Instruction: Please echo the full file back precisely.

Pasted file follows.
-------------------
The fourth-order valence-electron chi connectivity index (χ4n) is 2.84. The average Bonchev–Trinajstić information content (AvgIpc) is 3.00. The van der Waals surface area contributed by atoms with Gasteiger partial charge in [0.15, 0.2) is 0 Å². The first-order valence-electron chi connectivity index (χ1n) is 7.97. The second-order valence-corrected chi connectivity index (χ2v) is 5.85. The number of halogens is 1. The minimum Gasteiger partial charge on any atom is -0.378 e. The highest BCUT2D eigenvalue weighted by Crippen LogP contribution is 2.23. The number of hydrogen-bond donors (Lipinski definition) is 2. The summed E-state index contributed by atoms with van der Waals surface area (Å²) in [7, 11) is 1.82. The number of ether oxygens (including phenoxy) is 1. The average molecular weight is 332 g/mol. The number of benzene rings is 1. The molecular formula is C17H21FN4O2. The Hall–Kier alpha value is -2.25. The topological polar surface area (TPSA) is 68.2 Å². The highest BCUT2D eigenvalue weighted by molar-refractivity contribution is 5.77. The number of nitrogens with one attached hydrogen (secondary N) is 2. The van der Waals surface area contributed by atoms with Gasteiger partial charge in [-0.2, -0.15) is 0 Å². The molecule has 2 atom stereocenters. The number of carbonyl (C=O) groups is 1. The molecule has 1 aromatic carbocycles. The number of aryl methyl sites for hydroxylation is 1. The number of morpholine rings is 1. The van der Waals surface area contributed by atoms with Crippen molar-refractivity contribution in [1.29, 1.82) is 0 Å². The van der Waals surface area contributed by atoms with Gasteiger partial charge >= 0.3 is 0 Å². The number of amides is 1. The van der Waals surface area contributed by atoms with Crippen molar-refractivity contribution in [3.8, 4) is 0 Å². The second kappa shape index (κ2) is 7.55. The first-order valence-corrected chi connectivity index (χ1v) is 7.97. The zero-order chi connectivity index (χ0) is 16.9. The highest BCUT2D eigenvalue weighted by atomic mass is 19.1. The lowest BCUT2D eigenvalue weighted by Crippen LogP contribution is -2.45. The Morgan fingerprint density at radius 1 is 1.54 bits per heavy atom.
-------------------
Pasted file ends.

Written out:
The fourth-order valence-electron chi connectivity index (χ4n) is 2.84. The average Bonchev–Trinajstić information content (AvgIpc) is 3.00. The van der Waals surface area contributed by atoms with Gasteiger partial charge in [0.15, 0.2) is 0 Å². The first-order valence-electron chi connectivity index (χ1n) is 7.97. The second-order valence-corrected chi connectivity index (χ2v) is 5.85. The number of halogens is 1. The minimum Gasteiger partial charge on any atom is -0.378 e. The highest BCUT2D eigenvalue weighted by Crippen LogP contribution is 2.23. The number of hydrogen-bond donors (Lipinski definition) is 2. The summed E-state index contributed by atoms with van der Waals surface area (Å²) in [7, 11) is 1.82. The number of ether oxygens (including phenoxy) is 1. The average molecular weight is 332 g/mol. The number of benzene rings is 1. The molecular formula is C17H21FN4O2. The Hall–Kier alpha value is -2.25. The topological polar surface area (TPSA) is 68.2 Å². The highest BCUT2D eigenvalue weighted by molar-refractivity contribution is 5.77. The number of nitrogens with one attached hydrogen (secondary N) is 2. The van der Waals surface area contributed by atoms with Gasteiger partial charge in [-0.2, -0.15) is 0 Å². The molecule has 2 atom stereocenters. The number of carbonyl (C=O) groups is 1. The molecule has 1 aromatic carbocycles. The number of aryl methyl sites for hydroxylation is 1. The number of morpholine rings is 1. The van der Waals surface area contributed by atoms with Crippen molar-refractivity contribution in [1.29, 1.82) is 0 Å². The van der Waals surface area contributed by atoms with Gasteiger partial charge >= 0.3 is 0 Å². The number of amides is 1. The van der Waals surface area contributed by atoms with Crippen molar-refractivity contribution in [3.8, 4) is 0 Å². The second kappa shape index (κ2) is 7.55. The first-order valence-corrected chi connectivity index (χ1v) is 7.97. The zero-order chi connectivity index (χ0) is 16.9. The highest BCUT2D eigenvalue weighted by atomic mass is 19.1. The lowest BCUT2D eigenvalue weighted by Crippen LogP contribution is -2.45. The Morgan fingerprint density at radius 1 is 1.54 bits per heavy atom.